HM Revenue & Customs

Supported taxes

Self-employed/sole trader

A self-employed sole trader will work for themselves, although they may also have people working for them. They will pay Income Tax on their taxable profits through Self Assessment. They may also need to pay National Insurance. If they employ people, they will usually have to operate PAYE (Pay As You Earn) on their employees earnings and send an Employer Annual Return to HM Revenue & Customs (HMRC) online.

Partnership (Self-employed)

A business partnership is where two or more people set up a business together. Each partner is personally responsible for all the business debts, even if the debt was caused by another partner. Each partner is responsible for paying tax on their own share of the taxable profits and needs to show their share on their Self Assessment tax return. Each partner may also need to pay National Insurance. If the partnership employs people, it will usually have to operate PAYE on their earnings and send an Employers Annual Return to HMRC online.

Limited company

A limited company is one of the ways that a business can be structured. In contrast to other types of businesses (for example sole traders or partnerships) or unincorporated associations (for example, members' clubs), a limited company is a legal entity distinct from its shareholders (or members) and directors.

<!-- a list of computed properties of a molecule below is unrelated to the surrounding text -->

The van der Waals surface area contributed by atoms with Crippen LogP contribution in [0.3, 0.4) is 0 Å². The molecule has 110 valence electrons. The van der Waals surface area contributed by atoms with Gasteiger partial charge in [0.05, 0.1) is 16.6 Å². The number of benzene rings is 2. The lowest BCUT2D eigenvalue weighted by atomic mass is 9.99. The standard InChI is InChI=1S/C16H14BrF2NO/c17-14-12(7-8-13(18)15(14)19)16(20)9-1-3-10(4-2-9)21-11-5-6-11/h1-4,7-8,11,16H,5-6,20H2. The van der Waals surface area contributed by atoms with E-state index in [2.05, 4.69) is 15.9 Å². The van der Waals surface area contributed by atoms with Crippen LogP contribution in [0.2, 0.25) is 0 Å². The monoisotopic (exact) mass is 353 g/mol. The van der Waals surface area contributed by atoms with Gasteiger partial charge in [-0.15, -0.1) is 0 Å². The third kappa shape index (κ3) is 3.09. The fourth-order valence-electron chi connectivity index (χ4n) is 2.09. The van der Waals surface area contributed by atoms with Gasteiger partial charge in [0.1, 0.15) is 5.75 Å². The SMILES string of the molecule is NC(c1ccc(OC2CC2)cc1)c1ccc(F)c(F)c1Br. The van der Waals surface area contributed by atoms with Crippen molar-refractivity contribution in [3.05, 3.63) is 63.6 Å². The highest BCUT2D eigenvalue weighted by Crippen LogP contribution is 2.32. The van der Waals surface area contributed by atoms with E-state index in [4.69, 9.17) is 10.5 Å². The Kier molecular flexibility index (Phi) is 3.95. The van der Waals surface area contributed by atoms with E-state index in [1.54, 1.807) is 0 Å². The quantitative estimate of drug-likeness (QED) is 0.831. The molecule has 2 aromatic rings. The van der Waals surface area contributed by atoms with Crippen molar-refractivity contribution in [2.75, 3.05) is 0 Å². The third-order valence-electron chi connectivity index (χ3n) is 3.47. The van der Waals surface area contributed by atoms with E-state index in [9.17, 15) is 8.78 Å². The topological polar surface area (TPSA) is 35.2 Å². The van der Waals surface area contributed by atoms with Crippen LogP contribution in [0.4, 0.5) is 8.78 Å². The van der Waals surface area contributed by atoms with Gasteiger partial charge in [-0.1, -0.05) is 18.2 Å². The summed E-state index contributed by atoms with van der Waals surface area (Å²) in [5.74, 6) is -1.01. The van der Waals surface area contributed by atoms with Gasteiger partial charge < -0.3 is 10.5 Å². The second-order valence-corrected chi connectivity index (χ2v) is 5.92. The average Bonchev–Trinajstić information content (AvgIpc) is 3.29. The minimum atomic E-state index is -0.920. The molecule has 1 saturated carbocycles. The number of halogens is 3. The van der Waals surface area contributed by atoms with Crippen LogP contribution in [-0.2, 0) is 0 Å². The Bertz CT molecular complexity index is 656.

A limited company comes into existence when it is registered at Companies House. Limited companies must also file certain documents with Companies House - when they are first set up and on an ongoing (normally annual) basis.

These Companies House filing requirements are separate to what the company needs to do for HMRC Corporation Tax purposes.

Clubs and societies

Clubs and societies refer to unincorporated members' clubs such as a sports or social club. Sometimes HMRC uses 'clubs' to also refer to societies, voluntary associations and other unincorporated bodies.

This service currently supports clubs and societies registering for VAT.

Charities and other organisations that may be liable for Corporation Tax, for example, some members' clubs, friendly societies, housing associations should use this service if they have registered with Companies House, or complete form CT41G (clubs) to tell HMRC that they are liable for Corporation Tax.